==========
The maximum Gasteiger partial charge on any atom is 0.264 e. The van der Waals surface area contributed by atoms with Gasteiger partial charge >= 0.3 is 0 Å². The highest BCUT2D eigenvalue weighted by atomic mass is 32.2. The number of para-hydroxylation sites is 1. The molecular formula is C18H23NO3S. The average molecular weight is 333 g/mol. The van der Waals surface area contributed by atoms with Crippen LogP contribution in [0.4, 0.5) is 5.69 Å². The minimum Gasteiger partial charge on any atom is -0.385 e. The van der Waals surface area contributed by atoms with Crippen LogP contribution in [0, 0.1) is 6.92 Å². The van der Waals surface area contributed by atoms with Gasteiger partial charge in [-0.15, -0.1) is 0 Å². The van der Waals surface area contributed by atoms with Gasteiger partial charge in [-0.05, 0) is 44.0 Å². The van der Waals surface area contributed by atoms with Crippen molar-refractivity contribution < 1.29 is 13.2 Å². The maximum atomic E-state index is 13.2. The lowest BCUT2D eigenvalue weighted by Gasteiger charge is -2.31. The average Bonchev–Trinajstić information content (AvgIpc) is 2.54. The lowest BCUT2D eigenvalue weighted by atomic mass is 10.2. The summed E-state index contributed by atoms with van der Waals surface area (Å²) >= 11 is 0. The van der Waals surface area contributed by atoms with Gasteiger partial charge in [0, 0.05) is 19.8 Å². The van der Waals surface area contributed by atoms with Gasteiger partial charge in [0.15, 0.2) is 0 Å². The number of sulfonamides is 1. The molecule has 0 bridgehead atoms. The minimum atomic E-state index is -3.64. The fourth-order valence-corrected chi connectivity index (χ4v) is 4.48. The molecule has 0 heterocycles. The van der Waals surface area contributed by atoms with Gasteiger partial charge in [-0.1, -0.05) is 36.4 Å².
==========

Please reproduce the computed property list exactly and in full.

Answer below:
The maximum Gasteiger partial charge on any atom is 0.264 e. The van der Waals surface area contributed by atoms with Gasteiger partial charge >= 0.3 is 0 Å². The highest BCUT2D eigenvalue weighted by atomic mass is 32.2. The number of para-hydroxylation sites is 1. The molecular formula is C18H23NO3S. The average molecular weight is 333 g/mol. The van der Waals surface area contributed by atoms with Crippen LogP contribution in [0.4, 0.5) is 5.69 Å². The minimum Gasteiger partial charge on any atom is -0.385 e. The van der Waals surface area contributed by atoms with Crippen LogP contribution in [0, 0.1) is 6.92 Å². The van der Waals surface area contributed by atoms with Gasteiger partial charge in [-0.15, -0.1) is 0 Å². The van der Waals surface area contributed by atoms with Gasteiger partial charge in [-0.05, 0) is 44.0 Å². The van der Waals surface area contributed by atoms with Crippen molar-refractivity contribution < 1.29 is 13.2 Å². The maximum atomic E-state index is 13.2. The lowest BCUT2D eigenvalue weighted by Gasteiger charge is -2.31. The average Bonchev–Trinajstić information content (AvgIpc) is 2.54. The lowest BCUT2D eigenvalue weighted by atomic mass is 10.2. The summed E-state index contributed by atoms with van der Waals surface area (Å²) >= 11 is 0. The van der Waals surface area contributed by atoms with Gasteiger partial charge in [0, 0.05) is 19.8 Å². The van der Waals surface area contributed by atoms with Gasteiger partial charge in [0.15, 0.2) is 0 Å². The number of sulfonamides is 1. The molecule has 0 bridgehead atoms. The minimum atomic E-state index is -3.64. The fourth-order valence-corrected chi connectivity index (χ4v) is 4.48. The molecule has 0 heterocycles. The van der Waals surface area contributed by atoms with Gasteiger partial charge in [-0.1, -0.05) is 36.4 Å².